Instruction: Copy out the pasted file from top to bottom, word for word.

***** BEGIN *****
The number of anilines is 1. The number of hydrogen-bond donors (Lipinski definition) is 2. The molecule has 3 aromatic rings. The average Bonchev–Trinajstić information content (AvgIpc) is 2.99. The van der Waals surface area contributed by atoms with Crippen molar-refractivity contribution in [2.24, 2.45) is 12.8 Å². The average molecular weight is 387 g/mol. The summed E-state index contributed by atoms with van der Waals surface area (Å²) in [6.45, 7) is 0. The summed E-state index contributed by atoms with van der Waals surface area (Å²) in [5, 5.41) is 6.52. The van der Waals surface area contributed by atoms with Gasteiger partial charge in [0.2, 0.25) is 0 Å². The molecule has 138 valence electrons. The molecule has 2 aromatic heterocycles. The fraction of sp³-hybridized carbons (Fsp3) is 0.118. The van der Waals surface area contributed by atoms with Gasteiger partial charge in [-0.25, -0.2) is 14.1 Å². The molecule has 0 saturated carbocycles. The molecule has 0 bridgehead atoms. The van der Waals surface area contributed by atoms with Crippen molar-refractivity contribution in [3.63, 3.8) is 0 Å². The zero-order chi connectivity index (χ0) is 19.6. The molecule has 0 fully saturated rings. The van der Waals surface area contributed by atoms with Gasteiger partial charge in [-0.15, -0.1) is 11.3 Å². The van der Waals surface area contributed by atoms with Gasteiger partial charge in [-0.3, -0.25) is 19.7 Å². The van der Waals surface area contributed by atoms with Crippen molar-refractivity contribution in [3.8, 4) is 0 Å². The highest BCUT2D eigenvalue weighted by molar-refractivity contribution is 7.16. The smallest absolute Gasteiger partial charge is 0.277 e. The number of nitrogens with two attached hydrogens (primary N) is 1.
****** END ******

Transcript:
The number of anilines is 1. The number of hydrogen-bond donors (Lipinski definition) is 2. The molecule has 3 aromatic rings. The average Bonchev–Trinajstić information content (AvgIpc) is 2.99. The van der Waals surface area contributed by atoms with Crippen molar-refractivity contribution in [2.24, 2.45) is 12.8 Å². The average molecular weight is 387 g/mol. The summed E-state index contributed by atoms with van der Waals surface area (Å²) in [6.45, 7) is 0. The summed E-state index contributed by atoms with van der Waals surface area (Å²) in [5, 5.41) is 6.52. The van der Waals surface area contributed by atoms with Gasteiger partial charge in [0.2, 0.25) is 0 Å². The molecule has 138 valence electrons. The molecule has 2 aromatic heterocycles. The fraction of sp³-hybridized carbons (Fsp3) is 0.118. The van der Waals surface area contributed by atoms with Gasteiger partial charge in [-0.25, -0.2) is 14.1 Å². The molecule has 0 saturated carbocycles. The molecule has 0 bridgehead atoms. The van der Waals surface area contributed by atoms with Crippen molar-refractivity contribution in [3.63, 3.8) is 0 Å². The zero-order chi connectivity index (χ0) is 19.6. The molecule has 0 fully saturated rings. The van der Waals surface area contributed by atoms with Gasteiger partial charge in [-0.15, -0.1) is 11.3 Å². The van der Waals surface area contributed by atoms with Gasteiger partial charge in [-0.3, -0.25) is 19.7 Å². The van der Waals surface area contributed by atoms with Crippen molar-refractivity contribution in [3.8, 4) is 0 Å². The highest BCUT2D eigenvalue weighted by molar-refractivity contribution is 7.16. The smallest absolute Gasteiger partial charge is 0.277 e. The number of nitrogens with two attached hydrogens (primary N) is 1.